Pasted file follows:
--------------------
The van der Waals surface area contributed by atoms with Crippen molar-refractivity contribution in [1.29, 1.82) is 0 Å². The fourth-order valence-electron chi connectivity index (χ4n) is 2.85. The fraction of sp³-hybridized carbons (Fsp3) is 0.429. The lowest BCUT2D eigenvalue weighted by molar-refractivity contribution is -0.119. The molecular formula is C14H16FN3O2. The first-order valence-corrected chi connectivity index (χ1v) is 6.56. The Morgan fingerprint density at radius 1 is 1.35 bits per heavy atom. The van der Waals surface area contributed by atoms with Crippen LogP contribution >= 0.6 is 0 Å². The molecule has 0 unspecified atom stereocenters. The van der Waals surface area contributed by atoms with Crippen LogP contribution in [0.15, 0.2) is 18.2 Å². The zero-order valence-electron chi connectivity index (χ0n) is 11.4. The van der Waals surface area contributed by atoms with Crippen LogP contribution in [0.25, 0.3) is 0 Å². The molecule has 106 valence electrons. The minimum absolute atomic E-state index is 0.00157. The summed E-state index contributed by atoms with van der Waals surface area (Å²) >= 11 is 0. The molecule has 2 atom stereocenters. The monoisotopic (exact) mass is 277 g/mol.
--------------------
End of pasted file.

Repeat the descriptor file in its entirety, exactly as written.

The van der Waals surface area contributed by atoms with Crippen molar-refractivity contribution in [1.29, 1.82) is 0 Å². The fourth-order valence-electron chi connectivity index (χ4n) is 2.85. The fraction of sp³-hybridized carbons (Fsp3) is 0.429. The lowest BCUT2D eigenvalue weighted by molar-refractivity contribution is -0.119. The molecular formula is C14H16FN3O2. The first-order valence-corrected chi connectivity index (χ1v) is 6.56. The Morgan fingerprint density at radius 1 is 1.35 bits per heavy atom. The van der Waals surface area contributed by atoms with Crippen LogP contribution >= 0.6 is 0 Å². The molecule has 0 unspecified atom stereocenters. The van der Waals surface area contributed by atoms with Crippen LogP contribution in [0.15, 0.2) is 18.2 Å². The zero-order valence-electron chi connectivity index (χ0n) is 11.4. The van der Waals surface area contributed by atoms with Crippen LogP contribution in [0.25, 0.3) is 0 Å². The molecule has 106 valence electrons. The minimum absolute atomic E-state index is 0.00157. The summed E-state index contributed by atoms with van der Waals surface area (Å²) >= 11 is 0. The molecule has 2 atom stereocenters. The monoisotopic (exact) mass is 277 g/mol.